Schmidt: We're in for a tough day if we're untidy again
Ireland 28 Argentina 17
Another record banked, but there is little evidence of celebration on Joe Schmidt's face as he sifts through his teams 10th home win in a row.
No Irish team has enjoyed such a run of success on home soil, but if they want to extend that record to 11 they'll need a huge improvement against the last team to beat them at Lansdowne Road, New Zealand.
In some ways, a scrum-inspired win over Argentina was a perfect road-test for the All Blacks and Ireland found there was plenty of dirty petrol in the system as their lineout struggled, their kicking game was off, their defence was breached a few times and their ball was slowed down successfully.
"I think it demonstrates that we need to get the car tuned," Schmidt said, picking up the metaphor and running with it.
"We're going to need the cohesion that a smooth-running vehicle has.
"What we can't do is have untidy elements of the game because they love to play off those, when things become unstructured.
"At one stage, I can't remember the player, but he chipped over the top and Kieran Read gave it to Damian McKenzie with jets on, going in the other direction.
"Now, Owen Farrell got back and managed to knock the ball out of his hands, but I just think that if we're untidy as we were tonight, it's going to be a very tough, tough day at the office. We have to tidy up a number of elements of play.
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"I thought there was some really good stuff as well. Maybe it's the expectation we have of ourselves or that you guys (the media) have of us now that we (are expected to) come out and hit the ground running every time. It's tougher to do than that.
"We got back from Chicago on Monday. We trained pretty quietly on Tuesday. Then it was into training on Thursday and I felt we trained reasonably well.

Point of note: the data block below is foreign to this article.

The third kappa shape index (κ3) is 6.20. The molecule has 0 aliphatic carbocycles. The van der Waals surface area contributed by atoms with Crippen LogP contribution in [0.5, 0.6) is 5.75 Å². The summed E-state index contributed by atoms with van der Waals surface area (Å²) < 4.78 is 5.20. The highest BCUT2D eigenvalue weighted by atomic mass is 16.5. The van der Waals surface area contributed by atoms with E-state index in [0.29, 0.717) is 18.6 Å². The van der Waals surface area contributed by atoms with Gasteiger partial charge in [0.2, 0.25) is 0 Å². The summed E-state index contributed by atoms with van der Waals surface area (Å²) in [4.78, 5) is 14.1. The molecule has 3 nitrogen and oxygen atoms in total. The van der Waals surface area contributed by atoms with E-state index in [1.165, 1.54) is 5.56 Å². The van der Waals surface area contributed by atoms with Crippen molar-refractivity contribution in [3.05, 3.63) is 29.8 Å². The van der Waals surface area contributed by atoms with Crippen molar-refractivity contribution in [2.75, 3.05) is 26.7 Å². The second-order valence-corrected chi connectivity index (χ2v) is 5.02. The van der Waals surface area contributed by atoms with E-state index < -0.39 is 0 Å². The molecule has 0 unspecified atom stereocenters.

"I was hopeful a few things would work out alright and enough worked out alright to beat a team that have just finished a Rugby Championship together.
"Talking to Mario (Ledesma), they had two weeks off. Then they had two weeks to prepare for us.
"They are a really good team. To come through that and get out the other side, the players merit a little bit of respect on the back of that.
"Then, also, they will merit a few tidy-ups as well."
The performance of a dominant scrum will please him; it created two walk-in tries for scrum-halves Kieran Marmion and Luke McGrath in either half. Bundee Aki grabbed one in between, with the rest of Ireland's points coming from Johnny Sexton's boot.
The lineout was messy as Argentina applied huge pressure, and while the home team's capacity to hold on to possession and control territory limited the Pumas' threats, they did manage a brilliantly worked score of their own before half-time for Bautista Delguy.
Undoubtedly, Schmidt will look at his team's tackling - three of their six penalties came for infringements in that area - but he will surely make the case to World Rugby that Argentina's repeat infringements should have resulted in a yellow card.
Had ref Nic Berry marked his first Tier One game with a sin-binning things might have opened up; instead the capacity crowd was served up a stop-start game.
Ultimately, that won't be remembered come kick-off next weekend when the match of the series, and perhaps the season, takes place at the same venue.
"Look, it is exciting," Schmidt said. "I've had guys from New Zealand ringing me looking for tickets for the last six to nine months.
"I haven't got tickets, so I can't give you tickets. So, if you guys have got any spare I've got people to give them to.
"We shouldn't really be giving them to Kiwis anyway, because we want to get as much green in there, as much volume supporting us as possible.
"Because, you know, the two times we have played them here - I remember the roar in 2013 was phenomenal.
"When we were driving that lineout with 10 minutes to go, the roar was just deafening.
"While it didn't work out the right way... and it was the same last time we played them, but they scored a phenomenal try very, very quickly at the start of the game the last time we played them; that was pure All Blacks class.
"The speed of the ruck, the speed of transfer, the quality of the passing and the running lines, all of those things that we know that are coming, they presented.
"There's no doubt they'll want to hit the ground running in a similar fashion and we have got to be ready to do the same."
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